Education resources › Blog › Rosenshine’s fourth Principle of Instruction: Models and examples

Rosenshine's fourth Principle of Instruction: Models and examples

Rosenshine’s fourth Principle of Instruction: Models and examples

4 min read
  • Cognitive Load Theory
  • Rosenshine’s Principles

Helping their students become independent learners is an important goal for most teachers. However, like with most things in education, students need support to get there.

Read our whole Rosenshine’s Principles of Instruction blog series…

Therefore, for his fourth principle, Rosenshine believed that teachers should model their thought process when presenting new material to students. By breaking down a task and showing students how to complete it, teachers can help students learn more effectively. Here’s how it works…

What does Rosenshine say?

Rosenshine believes that if you want students to actively engage with their learning and develop a fundamental understanding of how to develop a skill, you need to show them how to do it. Not only does it make the topic easier to understand, using visual examples reduces their confusion as well.

Modelling thought processes in the classroom is a branch of Vygotskian ‘scaffolding’. When modelling how to complete a problem-solving task, the teacher describes which steps they are taking to solve the problem and why they’re taking those steps. By breaking the task down and explaining each step, you’re guiding student learning.

However, modelling your thought process and explaining why you came to your specific decision can be quite challenging. But by providing a ‘mental model’ and sharing your own understanding and experiences, you help your students develop the same skill.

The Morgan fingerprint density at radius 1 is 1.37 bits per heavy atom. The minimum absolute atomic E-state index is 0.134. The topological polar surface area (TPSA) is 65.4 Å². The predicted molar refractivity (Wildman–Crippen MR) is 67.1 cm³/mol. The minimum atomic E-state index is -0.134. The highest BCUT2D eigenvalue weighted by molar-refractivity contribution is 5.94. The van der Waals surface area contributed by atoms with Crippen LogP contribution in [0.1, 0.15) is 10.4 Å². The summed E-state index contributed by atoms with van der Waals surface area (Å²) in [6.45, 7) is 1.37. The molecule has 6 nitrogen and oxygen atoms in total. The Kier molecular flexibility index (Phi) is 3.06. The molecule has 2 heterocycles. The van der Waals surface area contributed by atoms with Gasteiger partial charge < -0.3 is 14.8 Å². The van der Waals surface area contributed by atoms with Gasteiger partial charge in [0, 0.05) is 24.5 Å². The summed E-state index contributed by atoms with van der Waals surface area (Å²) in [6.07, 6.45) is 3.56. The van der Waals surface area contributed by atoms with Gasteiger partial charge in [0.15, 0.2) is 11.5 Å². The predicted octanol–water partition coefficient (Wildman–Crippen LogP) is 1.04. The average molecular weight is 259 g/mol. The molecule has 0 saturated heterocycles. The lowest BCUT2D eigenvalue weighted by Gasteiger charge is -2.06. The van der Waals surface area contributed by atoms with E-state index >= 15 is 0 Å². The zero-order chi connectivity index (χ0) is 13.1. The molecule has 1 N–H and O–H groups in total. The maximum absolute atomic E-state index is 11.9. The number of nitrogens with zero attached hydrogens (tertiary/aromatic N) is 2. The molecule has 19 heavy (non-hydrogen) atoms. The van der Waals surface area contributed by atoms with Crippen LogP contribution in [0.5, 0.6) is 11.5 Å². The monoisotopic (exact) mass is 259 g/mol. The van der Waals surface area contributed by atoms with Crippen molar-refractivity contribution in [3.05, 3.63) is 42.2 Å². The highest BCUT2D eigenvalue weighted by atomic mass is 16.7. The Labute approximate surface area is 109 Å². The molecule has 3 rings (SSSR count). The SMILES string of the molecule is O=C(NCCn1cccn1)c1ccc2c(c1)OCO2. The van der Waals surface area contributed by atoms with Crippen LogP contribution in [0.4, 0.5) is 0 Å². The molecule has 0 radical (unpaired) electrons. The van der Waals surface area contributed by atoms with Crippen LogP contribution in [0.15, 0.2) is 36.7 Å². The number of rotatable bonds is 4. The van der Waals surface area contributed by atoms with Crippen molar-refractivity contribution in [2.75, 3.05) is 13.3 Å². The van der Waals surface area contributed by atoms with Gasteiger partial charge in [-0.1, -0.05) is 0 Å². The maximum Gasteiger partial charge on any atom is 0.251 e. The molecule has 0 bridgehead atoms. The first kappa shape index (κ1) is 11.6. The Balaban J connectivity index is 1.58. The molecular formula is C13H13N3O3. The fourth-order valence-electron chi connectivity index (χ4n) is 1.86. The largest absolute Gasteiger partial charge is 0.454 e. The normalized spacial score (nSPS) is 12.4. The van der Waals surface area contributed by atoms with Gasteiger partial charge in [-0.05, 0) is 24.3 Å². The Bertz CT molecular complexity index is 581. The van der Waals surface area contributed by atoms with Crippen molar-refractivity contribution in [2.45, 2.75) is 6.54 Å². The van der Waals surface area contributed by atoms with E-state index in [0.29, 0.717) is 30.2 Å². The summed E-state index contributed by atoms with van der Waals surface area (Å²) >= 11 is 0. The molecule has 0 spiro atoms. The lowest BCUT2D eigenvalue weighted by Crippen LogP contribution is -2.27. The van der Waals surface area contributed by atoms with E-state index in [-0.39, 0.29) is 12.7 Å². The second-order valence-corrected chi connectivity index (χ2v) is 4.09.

What does the research say?

Research shows that the interactive process of providing ‘mental models’ to encourage and guide student practice enables students to become critical thinkers. This is because students are allowed to actively interact and reflect on the material they need to learn, consequently performing better academically by making complex concepts more accessible.

One study found that students who were exposed to modelling in the classroom almost tripled their on-task behaviour compared to students who were not provided with mental models. Instead of feeling demotivated and discouraged when getting the answers wrong to a complex task and procrastinating, students see it as an opportunity to maximise their learning.

Help your staff understand the research behind Rosenshine’s Principles of Instruction, and how to apply them in the classroom.

Practical implications in the classroom

For it to be effective, modelling behaviour and thought processes need to be carefully organised to ensure your students are getting the appropriate guidance for their academic level. Model too much and your students won’t get enough time to practice retrieval themselves. Fade out your support too quickly and your students won’t grasp the concept correctly.

Model your thinking